Stylistically, the work flirts with a sort of chaotic natural realism while juxtaposing it against poetic, borderline surreal rhythms. In the dirty brown tones of the apartments, in the lingering shots, in the isolated despair and human foils, we feel the heat of the New York City summer and identify with the stir-crazy characters. But at the same time, an oneiric feeling takes hold.

In a purely literal sense of the visuals, we’re just watching a story – there are no dream sequences or anything. But Hammel finds striking images that both generate laughs and linger in the mind. A man desperately tries to move a giant disco ball out of a house. A wannabe Instagram sensation burns an American flag out the window on the Fourth of July, her execution as poorly thought out as the stunt itself. An old chain smoker casually watches, on a giant black-and-white projection screen, footage from the room two stories below her, presumably a remnant from the party house days. On another projection screen, a wedding DVD shakes its way through old, fleeting memories while a young man pauses the screen in the hopes of finding his own recollections.

But the biggest contributor to the elevated sense of wistful lyricism is the device that so many young filmmakers are afraid to utilise: voiceover. Two different characters narrate the film: Karla, who gives us the background information on the on-screen narrative, and Bahlul, who tells his own story as well as that of his mother, while the main plot unfolds. The voiceovers switch when Bahlul accidentally swaps notebooks with Karla’s girlfriend Vanessa (Amy Zimmer), a semi-successful published author who, according to Karla, lifted her novel from Karla’s life. Karla uses this detail as justification for not contributing rent money – or much else – to her relationship. If Karla is right and Vanessa is writing in her voice, it makes sense that the two notebooks represent the two narrators.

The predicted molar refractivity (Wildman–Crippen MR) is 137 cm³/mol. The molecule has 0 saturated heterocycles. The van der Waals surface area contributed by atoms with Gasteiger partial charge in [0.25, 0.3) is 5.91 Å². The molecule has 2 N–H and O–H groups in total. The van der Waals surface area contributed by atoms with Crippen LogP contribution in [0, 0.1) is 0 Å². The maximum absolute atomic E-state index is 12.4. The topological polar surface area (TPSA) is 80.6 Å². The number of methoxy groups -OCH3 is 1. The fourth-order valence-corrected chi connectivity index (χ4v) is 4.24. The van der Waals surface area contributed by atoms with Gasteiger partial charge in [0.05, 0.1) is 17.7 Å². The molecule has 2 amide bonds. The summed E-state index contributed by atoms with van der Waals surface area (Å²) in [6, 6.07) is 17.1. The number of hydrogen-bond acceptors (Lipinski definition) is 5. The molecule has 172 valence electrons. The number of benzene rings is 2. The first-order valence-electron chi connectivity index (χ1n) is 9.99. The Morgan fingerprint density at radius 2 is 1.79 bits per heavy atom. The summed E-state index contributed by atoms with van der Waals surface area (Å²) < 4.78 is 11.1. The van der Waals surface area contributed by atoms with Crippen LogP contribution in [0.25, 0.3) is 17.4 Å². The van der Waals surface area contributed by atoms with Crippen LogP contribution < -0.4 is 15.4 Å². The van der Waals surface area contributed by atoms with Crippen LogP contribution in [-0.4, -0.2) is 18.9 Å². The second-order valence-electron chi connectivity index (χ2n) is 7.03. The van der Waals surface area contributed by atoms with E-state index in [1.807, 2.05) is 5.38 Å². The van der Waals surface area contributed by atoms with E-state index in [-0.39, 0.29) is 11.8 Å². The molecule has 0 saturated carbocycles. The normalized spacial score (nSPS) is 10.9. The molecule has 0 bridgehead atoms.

Bahlul's voiceover reveals a story that rhymes with the on-screen narrative. Sometimes the rhymes show thanks to the camera lingering on a prop on a shelf; sometimes developments in each story have uncanny parallels. The result elevates the hilarious, farcical comedic components to an equally cool yet much more indelible meditation on how people forget to look out for the younger generation.

Reviewed on: 05 Apr 2024
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Stress Positions packshot
Terry Goon is keeping strict quarantine in his ex-husband’s Brooklyn brownstone while caring for his nephew - a 19-year-old model from Morocco named Bahlul - bedridden in a full leg cast after an electric scooter accident. Unfortunately for Terry, everyone in his life wants to meet the model.

Director: Theda Hammel

Writer: Faheem Ali, Theda Hammel

Starring: John Roberts, John Early, Theda Hammel, Amy Zimmer, Faheem Ali, Qaher Harhash

Year: 2024

Runtime: 95 minutes

Country: US